Meet the Zeptosecond, the Smallest Slice of Time Yet Recorded
Using an two types of lasers, researchers measured the ejection of helium electrons with previously unheard of precision
Don’t even try to capture a zeptosecond using a run-of-the-mill stopwatch. This tiny slice of time is a fraction of a second—so small it is equal to a single number one sitting 21 places behind the decimal point, a trillionth of a billionth of a second, reports Rebecca Boyle at New Scientist. And researchers at the Max Plank Institute in Germany finally measured minute changes within an atom on the zeptosecond scale.
The researchers accomplished this feat while studying the so-called photoelectric effect in action. Albert Einstein described this tricky quirk of light in 1905, later winning the Nobel Prize in Physics for his explanation of this defining concept. The photoelectric effect shows that light can act as both a wave and a particle. When a photon, or a particle of light, of a certain energy strikes an electron, it can free the electron from its atom. The photon ejects the electron in a process called photoemission, the basis behind solar energy.
Now researchers have actually captured the electron emission from helium atoms, measuring the minsiscule amount of time it takes for the electron to be ejected after the photon strike. To measure the event, the physicist used a piece of equipment called an Attosecond Streak Camera, which consists of two lasers of different light firing in extremely short bursts, writes Stewart Wills at Optics and Photonics News. The researchers directed the camera toward a jet of helium—a relatively simple gas, consisting of atoms that have only two electrons each.
The first laser was an extremely ultraviolet ray intended to excite the helium enough to relinquish one of its electrons, firing in 100 attosecond pulses (one attosecond is a mere 10-18 seconds). The second laser was near-infrared and was used capture the escaping electrons in action, firing for four femtosecond at a time (a single femtosecond is only 10-15 seconds).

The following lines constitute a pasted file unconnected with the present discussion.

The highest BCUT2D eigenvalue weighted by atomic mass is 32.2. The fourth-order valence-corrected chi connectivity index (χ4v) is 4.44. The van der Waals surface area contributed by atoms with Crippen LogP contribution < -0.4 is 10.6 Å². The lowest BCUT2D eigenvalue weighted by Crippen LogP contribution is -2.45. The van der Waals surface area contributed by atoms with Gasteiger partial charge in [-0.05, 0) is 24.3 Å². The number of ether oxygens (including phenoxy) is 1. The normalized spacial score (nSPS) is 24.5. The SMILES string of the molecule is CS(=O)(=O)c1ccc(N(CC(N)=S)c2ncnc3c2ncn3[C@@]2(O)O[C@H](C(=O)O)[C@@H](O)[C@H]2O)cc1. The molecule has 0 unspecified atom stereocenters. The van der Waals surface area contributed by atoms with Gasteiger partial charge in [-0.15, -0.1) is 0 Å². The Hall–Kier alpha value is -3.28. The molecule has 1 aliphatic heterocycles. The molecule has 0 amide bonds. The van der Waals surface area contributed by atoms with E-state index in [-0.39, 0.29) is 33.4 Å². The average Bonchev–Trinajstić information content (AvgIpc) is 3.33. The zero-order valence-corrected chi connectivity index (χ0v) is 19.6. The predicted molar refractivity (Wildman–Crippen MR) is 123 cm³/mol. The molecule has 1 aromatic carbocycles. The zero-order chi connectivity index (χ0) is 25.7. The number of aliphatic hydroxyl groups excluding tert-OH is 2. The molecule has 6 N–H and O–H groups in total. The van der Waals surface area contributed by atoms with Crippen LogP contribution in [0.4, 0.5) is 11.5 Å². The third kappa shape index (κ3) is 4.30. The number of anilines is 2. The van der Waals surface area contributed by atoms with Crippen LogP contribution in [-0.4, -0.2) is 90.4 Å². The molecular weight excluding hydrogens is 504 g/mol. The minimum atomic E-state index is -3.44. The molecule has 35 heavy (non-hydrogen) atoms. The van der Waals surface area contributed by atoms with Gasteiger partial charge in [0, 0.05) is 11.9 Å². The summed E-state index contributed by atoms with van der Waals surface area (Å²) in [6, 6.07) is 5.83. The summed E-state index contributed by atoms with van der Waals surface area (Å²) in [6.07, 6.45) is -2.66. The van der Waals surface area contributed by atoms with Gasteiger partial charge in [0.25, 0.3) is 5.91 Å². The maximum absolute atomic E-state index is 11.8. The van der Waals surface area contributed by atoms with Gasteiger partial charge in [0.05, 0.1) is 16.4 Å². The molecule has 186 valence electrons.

When the helium atom ejected an electron, the infrared laser detected the emission, allowing the researchers to calculate the duration of the event down to 850 zeptoseconds. The experiment showed that it takes between 7 and 20 attoseconds for the helium atom to eject one of its electrons, Boyle reports. The results of the study were published this week in the journal Nature Physics.
The experiment’s results give the researchers some insight into how this quantum process works, writes Boyle, and may one day be useful in quantum computing and superconductivity.
“There is always more than one electron. They always interact. They will always feel each other, even at great distances,” team leader Martin Schultze tells Boyle. “Many things are rooted in the interactions of individual electrons, but we handle them as a collective thing. If you really want to develop a microscopic understanding of atoms, on the most basic level, you need to understand how electrons deal with each other.”
Schultze tells Wills that the team is using helium, one of the simplest atoms, to validate their methods and create measurements for how multiple electrons and photons interact. Working out these tiny timelines with simple atoms is the first step toward understanding more atoms with more electrons.